GALANOS: Yeah, that's a really beautiful point. I think there is a really wide spectrum of what does and doesn't work for people, and it is really individual. For some couples, one can be a shameless flirt, and that doesn't necessarily have to threaten the relationship. You can have platonic sleepovers at your friend's house as long as your partner is OK with it and that that's not a threatening behavior. So I think the issue here is that we're not used to talking early and often about what it is that we want and what kind of relationship structure makes sense for us. So the conversation might look like, hey, this is weird. We haven't really talked about this, but I'd love to talk about, like, some agreements or what could and couldn't work for our relationship when it comes to flirting or spending time with the gender that we're attracted to. I'd sort of love to just, like, maybe grab a drink and talk about what this might look like for us. I think there has to be some element of - I love you, and I love us, and I would love to figure out how we can bring even more joy to each other's lives and that we can have an open channel of communication around things that are kind of tough to talk about.

TAGLE: So what this all seems to come down to is trust. And it doesn't seem like there's much in this relationship, Shaun. What's your advice for building trust in this relationship?

GALANOS: Trust is hard. I think there has to be a balance about how early you trust somebody. I think trust is earned. And I like to say that relationships are built slowly over time because it takes a while for people to show you that they are trustworthy through their actions, right? So that would be sort of actions matching words - right? - do these people do what they say they're going to do? When there is a rupture or some friction or a violation, is there a good-faith effort to repair? Are they able to be considerate about my experience? Are they able to apologize when they've done something wrong? Or are they able to see how I might feel a certain way based on a behavior, right? So these are all, sort of, behaviors that I would look for when giving out trust. If there's gaslighting or if there's blaming or if there's minimizing or making light of a painful or hurtful situation, that is not a loving action. That is not something that would inspire me to trust them more.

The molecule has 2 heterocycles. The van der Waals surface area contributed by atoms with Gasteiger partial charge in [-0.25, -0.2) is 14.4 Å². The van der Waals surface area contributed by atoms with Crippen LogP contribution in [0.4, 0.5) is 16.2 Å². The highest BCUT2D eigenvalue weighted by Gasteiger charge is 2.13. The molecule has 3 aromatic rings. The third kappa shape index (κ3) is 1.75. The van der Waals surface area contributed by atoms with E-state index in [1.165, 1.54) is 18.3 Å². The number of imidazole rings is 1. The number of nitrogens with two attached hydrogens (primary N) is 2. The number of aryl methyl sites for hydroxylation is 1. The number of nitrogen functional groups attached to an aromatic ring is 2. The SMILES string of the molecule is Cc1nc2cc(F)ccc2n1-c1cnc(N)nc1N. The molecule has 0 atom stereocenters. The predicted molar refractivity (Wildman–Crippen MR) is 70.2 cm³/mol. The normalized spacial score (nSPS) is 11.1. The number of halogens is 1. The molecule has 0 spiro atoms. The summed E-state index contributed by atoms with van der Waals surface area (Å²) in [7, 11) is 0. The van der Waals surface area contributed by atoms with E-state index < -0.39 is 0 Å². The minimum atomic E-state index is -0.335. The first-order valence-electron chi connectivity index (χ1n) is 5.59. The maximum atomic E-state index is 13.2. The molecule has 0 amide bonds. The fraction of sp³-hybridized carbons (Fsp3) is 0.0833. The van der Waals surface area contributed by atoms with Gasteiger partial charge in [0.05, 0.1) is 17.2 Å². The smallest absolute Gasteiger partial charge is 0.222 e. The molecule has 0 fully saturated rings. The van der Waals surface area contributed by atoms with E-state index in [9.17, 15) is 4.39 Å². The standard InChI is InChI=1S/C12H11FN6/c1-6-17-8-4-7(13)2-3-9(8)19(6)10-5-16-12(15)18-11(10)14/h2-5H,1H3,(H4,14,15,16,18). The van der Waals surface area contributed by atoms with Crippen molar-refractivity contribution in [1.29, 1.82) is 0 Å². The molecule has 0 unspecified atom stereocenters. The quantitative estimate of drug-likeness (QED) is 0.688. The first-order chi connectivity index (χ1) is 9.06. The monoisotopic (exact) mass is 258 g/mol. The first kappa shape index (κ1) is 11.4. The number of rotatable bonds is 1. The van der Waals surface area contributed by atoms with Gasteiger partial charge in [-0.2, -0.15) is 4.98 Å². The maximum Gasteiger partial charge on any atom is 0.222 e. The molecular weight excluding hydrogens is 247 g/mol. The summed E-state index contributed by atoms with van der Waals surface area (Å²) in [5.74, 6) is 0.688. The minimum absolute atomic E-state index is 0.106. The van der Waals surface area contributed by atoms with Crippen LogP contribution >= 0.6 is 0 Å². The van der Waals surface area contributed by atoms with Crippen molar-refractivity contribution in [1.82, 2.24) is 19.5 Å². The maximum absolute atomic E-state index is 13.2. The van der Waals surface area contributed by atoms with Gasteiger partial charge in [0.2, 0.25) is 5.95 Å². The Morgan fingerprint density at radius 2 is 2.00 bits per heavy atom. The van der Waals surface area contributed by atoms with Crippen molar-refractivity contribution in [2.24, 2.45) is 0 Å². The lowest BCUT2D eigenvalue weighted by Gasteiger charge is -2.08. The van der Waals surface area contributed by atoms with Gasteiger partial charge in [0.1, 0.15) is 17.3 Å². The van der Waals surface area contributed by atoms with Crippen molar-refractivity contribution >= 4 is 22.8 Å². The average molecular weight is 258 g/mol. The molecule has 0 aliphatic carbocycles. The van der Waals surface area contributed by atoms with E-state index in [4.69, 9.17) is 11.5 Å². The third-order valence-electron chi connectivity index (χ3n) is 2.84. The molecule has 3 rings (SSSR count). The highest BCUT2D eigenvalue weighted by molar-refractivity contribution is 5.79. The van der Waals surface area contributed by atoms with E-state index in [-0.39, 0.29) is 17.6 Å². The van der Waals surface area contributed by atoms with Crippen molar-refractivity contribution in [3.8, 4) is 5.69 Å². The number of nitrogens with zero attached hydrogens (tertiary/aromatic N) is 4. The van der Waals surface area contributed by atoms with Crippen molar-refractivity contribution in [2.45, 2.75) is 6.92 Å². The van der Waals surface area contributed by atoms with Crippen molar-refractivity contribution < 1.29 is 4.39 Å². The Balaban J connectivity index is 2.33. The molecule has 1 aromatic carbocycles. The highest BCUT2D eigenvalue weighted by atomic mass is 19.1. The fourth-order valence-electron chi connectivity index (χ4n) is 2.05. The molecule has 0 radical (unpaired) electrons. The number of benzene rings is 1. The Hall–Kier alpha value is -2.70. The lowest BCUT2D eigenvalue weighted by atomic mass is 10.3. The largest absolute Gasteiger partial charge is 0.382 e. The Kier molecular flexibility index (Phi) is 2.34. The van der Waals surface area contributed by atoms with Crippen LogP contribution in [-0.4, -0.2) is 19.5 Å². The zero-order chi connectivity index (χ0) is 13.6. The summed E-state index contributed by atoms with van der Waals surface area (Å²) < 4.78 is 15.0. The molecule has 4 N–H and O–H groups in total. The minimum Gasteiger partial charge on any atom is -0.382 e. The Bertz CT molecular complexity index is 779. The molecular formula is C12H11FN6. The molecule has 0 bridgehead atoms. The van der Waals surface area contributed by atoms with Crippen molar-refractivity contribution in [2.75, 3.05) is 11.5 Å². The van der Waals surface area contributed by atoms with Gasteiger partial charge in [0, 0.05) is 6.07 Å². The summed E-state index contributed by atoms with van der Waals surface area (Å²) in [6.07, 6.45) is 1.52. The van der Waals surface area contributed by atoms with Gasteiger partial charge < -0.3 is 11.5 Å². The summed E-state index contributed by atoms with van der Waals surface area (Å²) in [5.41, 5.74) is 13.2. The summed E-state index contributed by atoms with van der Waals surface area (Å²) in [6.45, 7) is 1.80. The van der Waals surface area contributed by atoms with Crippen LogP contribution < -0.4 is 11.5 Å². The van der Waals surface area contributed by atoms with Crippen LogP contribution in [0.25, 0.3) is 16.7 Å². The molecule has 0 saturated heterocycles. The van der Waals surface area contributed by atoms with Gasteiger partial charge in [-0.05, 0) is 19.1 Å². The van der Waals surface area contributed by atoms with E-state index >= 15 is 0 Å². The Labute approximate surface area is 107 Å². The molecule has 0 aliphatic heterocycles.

TAGLE: So it sounds like Heartbroken might need to leave. And if that's the case, what are the steps that Heartbroken needs to take? How does this work? How can she extricate herself from this situation?

GALANOS: Yeah, I think it is complicated, especially if they're living together, and there's also gender dynamics that come into play. Sometimes women don't have the resources to move out immediately. So I think it's going to be about getting as much support as possible from loved ones and friends, and sort of building a plan around how Heartbroken can leave and how she's going to be supported during that transition. Then there also has to be a belief that she is doing the right thing for herself and that she is helping her future self out, which is - it might be hard to do right now, but this is going to be good for me moving forward and good for me in the future.

And one of the beautiful things about leaving relationships that are out of alignment is that they eventually open you up to something that is more in alignment, that is better for you, that is more loving, that is more kind, more considerate. So I think having a support plan for what you're going to do when you do leave, the belief that you're going to be OK and then eventually having to have that conversation about the fact that - this relationship isn't working for me. This is why it's not working for me. This is what I'm going to do. I'm going to be moving out next week, and this isn't open for discussion.


TAGLE: I have one more fun question for you. In every episode, we ask our experts the best piece of advice they've ever received. I would love to hear yours.

GALANOS: When I used to work at a small grocery store in Los Gatos, Calif., and before moving away to college, I asked the store manager, what's the No. 1 thing that I need to know about going away to college? And I remember this to this day. I still use this piece of advice on a weekly basis. He said, do smaller loads of laundry. Your clothes will come out cleaner.

TAGLE: (Laughter) If you've got a question for us, you can find the Dear LIFE KIT submission page at We'd love to hear from you. And if you love LIFE KIT and want more, subscribe to our newsletter at This episode was produced by Beck Harlan and Sylvie Douglis, with help from our intern, Jamal Michel. Bronson Arcuri is the managing producer, and Meghan Keane is the supervising editor. Alicia Zheng produces our Dear LIFE KIT social videos. I'm Andee Tagle. Thanks for listening.